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Nice mistake to see, but smart money waits a month or two to see if it gets noticed before claiming the money as your own.

Before marriage, my wife had a $12K mistake in her favor appear on her statement. I told her to hold tight. Sure enough, the bank noticed it in about three weeks. Poof! The money disappeared as fast as it arrived.

You really don't want to do anything that could look like you are trying to keep it....
 

Rexedgar

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Too many rounds of Monopoly?
 

Checkerboard Strangler

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It's a good thing I'm not an attorney because this sort of error burns my ass.
(Know what else burns my ass? A flame about three feet high)

This person did not trick Schwab into mistakenly putting too much money in her account, she didn't coerce them either.
Yes, they have a clause about returning overpayments, which arguably is construed as some kind of attempt to dismiss their own responsibility for their own mistakes.
That, in my humble opinion, is not an enforceable contract, because it demands that the signatory offer an opinion as to Schwab's expertise, ethics and capabilities as if stated from the view of an employee, which would make this lady an UNPAID Schwab employee.
Don't tell ME, the CLIENT, that I am ultimately responsible for YOUR mistakes.

On the other hand, she knows that she did not earn a million bucks all of a sudden.
She should have done "the right thing" and reported it to Schwab using a "something's wrong" header of some kind.|
And had she, Schwab should reward her.
But alas, she did not do the right thing.
 

JacksinPA

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Instead of immediately putting it into obvious assets, she should have withdrawn and hid it all. Then negotiated a 10% "finders fee" for the return of the balance.

You'd never hear from me again. She should have gone directly to the airport. Don't get caught with over $10K if you're leaving the country.
 

Mr Person

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You'd never hear from me again. She should have gone directly to the airport. Don't get caught with over $10K if you're leaving the country.


....and immediately leave everything and everyone in your life behind to live in a non-extradition country, where maybe you don't even speak the language?
 

KevinKohler

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I would have bought a bunch of bit coins.
 

Crosscheck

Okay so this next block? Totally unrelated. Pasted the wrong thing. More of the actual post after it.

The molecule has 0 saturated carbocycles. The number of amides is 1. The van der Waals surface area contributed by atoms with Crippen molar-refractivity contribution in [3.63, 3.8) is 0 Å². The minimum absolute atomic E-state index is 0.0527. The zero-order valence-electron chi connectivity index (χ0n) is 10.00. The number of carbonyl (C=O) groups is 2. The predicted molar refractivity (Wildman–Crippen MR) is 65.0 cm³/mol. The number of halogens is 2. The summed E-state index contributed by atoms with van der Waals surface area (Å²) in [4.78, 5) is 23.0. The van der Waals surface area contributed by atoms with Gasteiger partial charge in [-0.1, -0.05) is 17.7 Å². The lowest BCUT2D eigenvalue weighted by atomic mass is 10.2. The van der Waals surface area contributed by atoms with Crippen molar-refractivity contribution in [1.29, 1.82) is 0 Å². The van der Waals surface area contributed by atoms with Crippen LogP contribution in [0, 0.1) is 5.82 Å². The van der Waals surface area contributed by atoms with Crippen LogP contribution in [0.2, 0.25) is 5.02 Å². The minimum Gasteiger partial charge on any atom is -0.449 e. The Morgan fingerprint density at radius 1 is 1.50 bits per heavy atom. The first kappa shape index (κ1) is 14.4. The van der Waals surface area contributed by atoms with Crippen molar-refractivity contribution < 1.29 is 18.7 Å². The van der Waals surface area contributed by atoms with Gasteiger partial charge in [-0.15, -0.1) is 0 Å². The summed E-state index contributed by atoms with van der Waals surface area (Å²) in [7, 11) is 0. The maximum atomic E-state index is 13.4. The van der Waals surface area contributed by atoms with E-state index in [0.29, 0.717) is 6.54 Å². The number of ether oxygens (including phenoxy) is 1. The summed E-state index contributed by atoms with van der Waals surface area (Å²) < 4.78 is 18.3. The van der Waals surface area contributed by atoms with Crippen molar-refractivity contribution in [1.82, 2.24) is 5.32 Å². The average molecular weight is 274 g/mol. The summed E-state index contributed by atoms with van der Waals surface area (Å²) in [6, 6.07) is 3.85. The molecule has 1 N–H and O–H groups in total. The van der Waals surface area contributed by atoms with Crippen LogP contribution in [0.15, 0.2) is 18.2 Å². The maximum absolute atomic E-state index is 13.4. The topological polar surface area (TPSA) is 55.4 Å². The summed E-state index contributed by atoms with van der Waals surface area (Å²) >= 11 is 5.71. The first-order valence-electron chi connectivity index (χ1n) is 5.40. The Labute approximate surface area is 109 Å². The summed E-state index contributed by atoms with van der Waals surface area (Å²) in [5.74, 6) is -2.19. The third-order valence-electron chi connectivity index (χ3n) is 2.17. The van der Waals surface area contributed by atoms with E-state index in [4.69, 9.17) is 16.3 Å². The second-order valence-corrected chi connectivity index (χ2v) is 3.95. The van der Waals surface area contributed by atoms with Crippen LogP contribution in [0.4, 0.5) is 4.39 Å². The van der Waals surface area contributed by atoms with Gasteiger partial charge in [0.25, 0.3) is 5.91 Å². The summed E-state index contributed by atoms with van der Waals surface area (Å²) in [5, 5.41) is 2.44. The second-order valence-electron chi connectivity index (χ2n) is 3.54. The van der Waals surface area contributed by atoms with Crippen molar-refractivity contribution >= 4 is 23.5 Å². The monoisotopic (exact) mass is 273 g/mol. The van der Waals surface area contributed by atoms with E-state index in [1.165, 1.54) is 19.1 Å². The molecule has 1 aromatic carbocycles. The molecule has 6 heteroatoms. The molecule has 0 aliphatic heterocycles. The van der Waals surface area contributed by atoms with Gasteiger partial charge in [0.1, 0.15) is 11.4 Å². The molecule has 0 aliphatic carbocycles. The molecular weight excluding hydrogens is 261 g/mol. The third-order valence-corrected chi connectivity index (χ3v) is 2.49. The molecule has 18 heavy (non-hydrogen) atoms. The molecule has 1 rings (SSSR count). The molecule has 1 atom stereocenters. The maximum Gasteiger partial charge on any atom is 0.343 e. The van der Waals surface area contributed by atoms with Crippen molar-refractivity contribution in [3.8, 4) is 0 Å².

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Back in the 80's my bank accidentally put $6 million into my account on a Friday. They discovered the mistake that following Monday.
I was totally unaware of it until they sent me a statement explaining the mistake.
If I had used the ATM machine during that weekend I would have been shocked to see all those zeroes.
But as they say, Easy Come, Easy Go.
 

calamity

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You really don't want to do anything that could look like you are trying to keep it....
Correct, best is to do nothing, pretend like you didn't notice, and be sure not to text or email anyone about it. If a few months go by with no change in status, quietly move the money to another account and continue to wait. If the year end audit doesn't catch it, you're probably in the clear.

If the sum is small enough, you can probably get away with saying your never noticed, even if the bank finally catches on. If the sum is millions...you won't get away with it no matter what. There are too many checks and balances out there keeping tabs on money like that.
 

trouble13

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She is most likely going to have to return the money but I would imagine this is a civil matter and she can tie it up in court for months. She could use their money to make some scratch or use it as collateral to get a bank loan and invest that money into something.

She could also offer to give the money back without a fight for a 10% cut.

She has options once the money is in her possession. Its not exactly ethical to do those things but its not illegal either.

Even if left the country as someone suggested I don't think they could do much about it if its not a criminal matter. I think it would only become a crime if the court told her to return the money and she refused.

The best outcome for both sides is to pick a reasonable number and settle.